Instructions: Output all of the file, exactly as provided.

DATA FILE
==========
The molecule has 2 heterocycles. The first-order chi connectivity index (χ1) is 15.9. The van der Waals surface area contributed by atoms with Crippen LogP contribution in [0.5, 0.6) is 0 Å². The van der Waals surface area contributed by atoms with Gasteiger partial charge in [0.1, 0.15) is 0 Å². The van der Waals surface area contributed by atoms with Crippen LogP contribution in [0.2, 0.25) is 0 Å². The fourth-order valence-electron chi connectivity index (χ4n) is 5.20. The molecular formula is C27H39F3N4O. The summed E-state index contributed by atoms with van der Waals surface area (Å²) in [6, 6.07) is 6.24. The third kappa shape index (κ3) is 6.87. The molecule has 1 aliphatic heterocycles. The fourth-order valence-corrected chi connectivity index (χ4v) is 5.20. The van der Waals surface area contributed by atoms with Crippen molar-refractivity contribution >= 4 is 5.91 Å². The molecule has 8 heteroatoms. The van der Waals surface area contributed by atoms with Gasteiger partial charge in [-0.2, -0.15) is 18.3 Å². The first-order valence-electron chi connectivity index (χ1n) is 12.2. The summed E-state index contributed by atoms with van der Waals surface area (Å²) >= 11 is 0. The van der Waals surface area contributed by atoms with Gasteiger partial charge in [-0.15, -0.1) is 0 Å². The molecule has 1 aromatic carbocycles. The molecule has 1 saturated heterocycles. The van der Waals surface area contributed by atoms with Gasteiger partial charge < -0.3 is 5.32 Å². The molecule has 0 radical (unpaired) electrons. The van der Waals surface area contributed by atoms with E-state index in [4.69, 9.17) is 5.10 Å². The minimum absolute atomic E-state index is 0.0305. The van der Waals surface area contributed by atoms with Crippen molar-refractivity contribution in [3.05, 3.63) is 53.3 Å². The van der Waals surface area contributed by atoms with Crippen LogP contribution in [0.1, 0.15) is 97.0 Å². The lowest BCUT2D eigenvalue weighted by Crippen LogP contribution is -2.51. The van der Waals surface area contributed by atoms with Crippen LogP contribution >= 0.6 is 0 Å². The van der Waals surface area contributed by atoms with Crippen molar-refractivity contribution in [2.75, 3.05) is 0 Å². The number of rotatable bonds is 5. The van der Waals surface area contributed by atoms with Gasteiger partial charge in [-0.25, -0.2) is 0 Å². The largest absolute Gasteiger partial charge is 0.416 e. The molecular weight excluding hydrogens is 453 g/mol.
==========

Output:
The molecule has 2 heterocycles. The first-order chi connectivity index (χ1) is 15.9. The van der Waals surface area contributed by atoms with Crippen LogP contribution in [0.5, 0.6) is 0 Å². The van der Waals surface area contributed by atoms with Gasteiger partial charge in [0.1, 0.15) is 0 Å². The van der Waals surface area contributed by atoms with Crippen LogP contribution in [0.2, 0.25) is 0 Å². The fourth-order valence-electron chi connectivity index (χ4n) is 5.20. The molecular formula is C27H39F3N4O. The summed E-state index contributed by atoms with van der Waals surface area (Å²) in [6, 6.07) is 6.24. The third kappa shape index (κ3) is 6.87. The molecule has 1 aliphatic heterocycles. The fourth-order valence-corrected chi connectivity index (χ4v) is 5.20. The van der Waals surface area contributed by atoms with Crippen molar-refractivity contribution >= 4 is 5.91 Å². The molecule has 8 heteroatoms. The van der Waals surface area contributed by atoms with Gasteiger partial charge in [-0.2, -0.15) is 18.3 Å². The first-order valence-electron chi connectivity index (χ1n) is 12.2. The summed E-state index contributed by atoms with van der Waals surface area (Å²) >= 11 is 0. The van der Waals surface area contributed by atoms with Gasteiger partial charge in [-0.15, -0.1) is 0 Å². The molecule has 1 aromatic carbocycles. The molecule has 1 saturated heterocycles. The van der Waals surface area contributed by atoms with Gasteiger partial charge < -0.3 is 5.32 Å². The molecule has 0 radical (unpaired) electrons. The van der Waals surface area contributed by atoms with E-state index in [4.69, 9.17) is 5.10 Å². The minimum absolute atomic E-state index is 0.0305. The van der Waals surface area contributed by atoms with Crippen molar-refractivity contribution in [3.05, 3.63) is 53.3 Å². The van der Waals surface area contributed by atoms with Crippen LogP contribution in [0.1, 0.15) is 97.0 Å². The lowest BCUT2D eigenvalue weighted by Crippen LogP contribution is -2.51. The van der Waals surface area contributed by atoms with Crippen LogP contribution >= 0.6 is 0 Å². The van der Waals surface area contributed by atoms with Crippen molar-refractivity contribution in [2.75, 3.05) is 0 Å². The number of rotatable bonds is 5. The van der Waals surface area contributed by atoms with Gasteiger partial charge in [-0.25, -0.2) is 0 Å². The largest absolute Gasteiger partial charge is 0.416 e. The molecular weight excluding hydrogens is 453 g/mol.